The National Institute of Statistics yesterday launched the GDP Benchmarking and Rebasing Project for 2008-2009, which will be relied on in benchmarking the GDP estimates using 2006 data and rebasing GDP estimates using 2006 as the new base year.
In a new development, the institute will now be providing Gross Domestic Product (GDP) figures on a quarterly basis instead of waiting for a whole year.
Initially Rwanda has been using 2001 as its benchmark and rebasing year-using data collected in 2001 to calculate and produce official estimates of the GDP.
The new data from household income and enterprise surveys conducted between 2005 and 2006 as well as GDP statistics based on the 2006 benchmark indicate that GDP levels were understated by about 9.7 percent.
According to NISR different data sources and balancing the Supply and Use Table of 2006, changes in production and consumption patterns as well as non-comparability of goods and services between far and apart period led to GDP levels being understated.
Consequently, estimates from 2001 to 2006 have been revised upwards and 2006 used as a new basis for 2007 estimates onwards.
The changes were motivated by factors like changes in prices.
Officiating at the at the launch of the new project, Finance Minister, James Musoni hailed the institute for developing the capacity to provide quarterly GDP estimates and improving methods of producing top quality estimates.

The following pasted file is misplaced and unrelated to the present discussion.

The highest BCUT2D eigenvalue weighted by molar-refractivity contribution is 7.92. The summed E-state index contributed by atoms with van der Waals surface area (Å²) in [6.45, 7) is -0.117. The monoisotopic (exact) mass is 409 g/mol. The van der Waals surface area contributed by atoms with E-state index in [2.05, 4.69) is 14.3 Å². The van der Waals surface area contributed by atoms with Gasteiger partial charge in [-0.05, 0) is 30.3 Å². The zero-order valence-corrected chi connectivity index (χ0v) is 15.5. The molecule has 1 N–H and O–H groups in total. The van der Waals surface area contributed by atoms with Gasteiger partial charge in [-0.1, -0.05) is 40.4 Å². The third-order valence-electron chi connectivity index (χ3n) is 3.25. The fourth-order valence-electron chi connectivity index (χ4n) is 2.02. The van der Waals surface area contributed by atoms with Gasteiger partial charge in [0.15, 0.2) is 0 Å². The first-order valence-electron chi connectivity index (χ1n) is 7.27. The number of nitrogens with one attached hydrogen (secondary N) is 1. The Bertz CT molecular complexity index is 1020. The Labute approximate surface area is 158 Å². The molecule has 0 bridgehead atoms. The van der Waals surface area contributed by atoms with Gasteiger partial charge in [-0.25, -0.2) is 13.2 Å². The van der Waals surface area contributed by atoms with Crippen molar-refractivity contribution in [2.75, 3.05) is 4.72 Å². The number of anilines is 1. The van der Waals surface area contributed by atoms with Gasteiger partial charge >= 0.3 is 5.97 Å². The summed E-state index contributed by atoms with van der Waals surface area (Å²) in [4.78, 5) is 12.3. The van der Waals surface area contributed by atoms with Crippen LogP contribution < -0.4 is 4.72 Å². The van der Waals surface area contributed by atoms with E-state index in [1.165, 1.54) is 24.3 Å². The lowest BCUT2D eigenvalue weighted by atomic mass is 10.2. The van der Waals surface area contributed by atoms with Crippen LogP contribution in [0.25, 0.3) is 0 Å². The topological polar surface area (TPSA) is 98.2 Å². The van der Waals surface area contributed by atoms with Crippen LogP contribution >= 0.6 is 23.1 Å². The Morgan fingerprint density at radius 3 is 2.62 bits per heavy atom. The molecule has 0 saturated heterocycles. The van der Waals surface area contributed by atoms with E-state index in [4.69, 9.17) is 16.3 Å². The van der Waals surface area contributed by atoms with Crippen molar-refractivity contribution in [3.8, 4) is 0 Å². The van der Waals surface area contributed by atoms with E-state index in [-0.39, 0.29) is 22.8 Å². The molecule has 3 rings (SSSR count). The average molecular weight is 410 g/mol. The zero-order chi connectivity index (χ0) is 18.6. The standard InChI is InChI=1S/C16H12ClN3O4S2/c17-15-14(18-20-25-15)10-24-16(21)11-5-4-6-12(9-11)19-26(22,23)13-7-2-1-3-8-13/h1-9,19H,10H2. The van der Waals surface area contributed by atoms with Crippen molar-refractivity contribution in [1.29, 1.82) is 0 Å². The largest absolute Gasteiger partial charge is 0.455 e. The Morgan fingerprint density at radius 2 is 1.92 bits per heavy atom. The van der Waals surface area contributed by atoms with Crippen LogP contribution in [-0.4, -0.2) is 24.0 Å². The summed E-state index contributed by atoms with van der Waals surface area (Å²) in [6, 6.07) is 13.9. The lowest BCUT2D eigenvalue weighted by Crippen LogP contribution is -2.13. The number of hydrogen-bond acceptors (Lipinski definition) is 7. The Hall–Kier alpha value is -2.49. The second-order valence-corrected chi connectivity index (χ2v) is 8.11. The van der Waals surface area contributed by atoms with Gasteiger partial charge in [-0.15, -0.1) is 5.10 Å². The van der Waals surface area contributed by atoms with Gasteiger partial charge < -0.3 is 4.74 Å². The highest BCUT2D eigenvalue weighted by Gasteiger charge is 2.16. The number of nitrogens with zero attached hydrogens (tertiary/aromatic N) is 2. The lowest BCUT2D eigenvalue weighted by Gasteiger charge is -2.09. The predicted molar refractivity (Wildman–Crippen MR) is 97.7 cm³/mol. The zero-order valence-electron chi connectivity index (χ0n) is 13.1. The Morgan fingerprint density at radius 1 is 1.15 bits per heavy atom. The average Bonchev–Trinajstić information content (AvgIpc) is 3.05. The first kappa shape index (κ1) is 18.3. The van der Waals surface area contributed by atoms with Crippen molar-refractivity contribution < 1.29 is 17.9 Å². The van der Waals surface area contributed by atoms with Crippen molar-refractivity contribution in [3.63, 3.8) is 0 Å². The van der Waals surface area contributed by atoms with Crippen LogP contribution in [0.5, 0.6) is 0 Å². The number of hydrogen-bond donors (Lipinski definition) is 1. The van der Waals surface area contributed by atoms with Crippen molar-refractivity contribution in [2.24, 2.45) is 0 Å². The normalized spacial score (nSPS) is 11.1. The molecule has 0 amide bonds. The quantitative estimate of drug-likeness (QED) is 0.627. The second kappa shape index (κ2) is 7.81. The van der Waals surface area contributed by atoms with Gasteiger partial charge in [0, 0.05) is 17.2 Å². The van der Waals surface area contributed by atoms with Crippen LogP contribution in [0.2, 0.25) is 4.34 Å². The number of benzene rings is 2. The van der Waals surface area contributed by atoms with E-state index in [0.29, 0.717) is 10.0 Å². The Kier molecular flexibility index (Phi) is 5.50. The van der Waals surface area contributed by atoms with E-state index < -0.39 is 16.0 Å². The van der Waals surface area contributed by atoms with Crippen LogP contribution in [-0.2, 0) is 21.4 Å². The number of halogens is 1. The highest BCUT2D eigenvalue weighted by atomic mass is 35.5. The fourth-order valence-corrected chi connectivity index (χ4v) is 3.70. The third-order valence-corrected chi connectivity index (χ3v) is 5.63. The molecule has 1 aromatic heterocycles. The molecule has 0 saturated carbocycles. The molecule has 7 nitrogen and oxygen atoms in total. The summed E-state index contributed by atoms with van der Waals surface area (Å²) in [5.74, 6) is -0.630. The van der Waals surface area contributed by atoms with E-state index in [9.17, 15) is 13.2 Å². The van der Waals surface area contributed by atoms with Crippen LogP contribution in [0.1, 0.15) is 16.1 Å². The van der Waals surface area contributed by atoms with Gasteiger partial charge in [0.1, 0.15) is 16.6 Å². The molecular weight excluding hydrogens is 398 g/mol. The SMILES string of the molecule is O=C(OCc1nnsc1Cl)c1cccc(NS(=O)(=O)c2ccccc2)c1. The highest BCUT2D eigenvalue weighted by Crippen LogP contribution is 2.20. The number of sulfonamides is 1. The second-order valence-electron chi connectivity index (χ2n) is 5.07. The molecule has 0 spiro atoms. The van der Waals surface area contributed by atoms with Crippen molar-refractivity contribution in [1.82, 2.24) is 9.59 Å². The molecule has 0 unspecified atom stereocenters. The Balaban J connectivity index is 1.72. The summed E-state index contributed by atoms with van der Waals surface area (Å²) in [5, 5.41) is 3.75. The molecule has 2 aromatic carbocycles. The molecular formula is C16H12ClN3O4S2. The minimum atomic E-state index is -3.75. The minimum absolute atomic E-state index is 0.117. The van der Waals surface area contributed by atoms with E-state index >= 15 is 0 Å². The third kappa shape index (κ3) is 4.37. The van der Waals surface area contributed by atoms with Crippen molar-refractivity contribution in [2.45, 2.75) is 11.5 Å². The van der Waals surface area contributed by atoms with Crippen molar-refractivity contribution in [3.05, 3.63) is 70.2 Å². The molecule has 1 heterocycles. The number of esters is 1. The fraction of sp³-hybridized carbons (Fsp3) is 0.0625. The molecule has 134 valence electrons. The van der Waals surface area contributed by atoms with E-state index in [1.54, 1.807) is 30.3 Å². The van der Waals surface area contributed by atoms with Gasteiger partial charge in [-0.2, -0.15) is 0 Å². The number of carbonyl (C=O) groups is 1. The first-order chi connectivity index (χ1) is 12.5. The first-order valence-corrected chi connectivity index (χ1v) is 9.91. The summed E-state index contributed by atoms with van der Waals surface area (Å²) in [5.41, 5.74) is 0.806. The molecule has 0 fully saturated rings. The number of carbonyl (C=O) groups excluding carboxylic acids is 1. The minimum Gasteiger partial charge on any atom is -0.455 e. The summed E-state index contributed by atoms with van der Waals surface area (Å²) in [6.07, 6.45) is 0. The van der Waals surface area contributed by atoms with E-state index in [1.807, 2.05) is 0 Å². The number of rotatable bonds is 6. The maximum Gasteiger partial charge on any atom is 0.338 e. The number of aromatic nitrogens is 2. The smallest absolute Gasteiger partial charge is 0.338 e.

“National accounts are a standard and comprehensive measure of a country’s economic performance. GDP statistics among many other indicators, allow us to monitor and evaluate the impact that policies implemented have hard on domestic economic activities.” Musoni said.
Musoni said that the improved benchmark and rebase year provide sound and reliable statistics which will improve policy making and the possibility of achieving the outputs and outcomes of such policies, while increasing the accountability of policy makers.
He said that the periodical benchmarking which will now be taking 3 months instead of a year will increase the availability of accurate and up to date data necessary for planning and monitoring the economy.
The new data has already been used to measure the country’s GDP growth rate, GDP per capita and inflation for the last 6 months.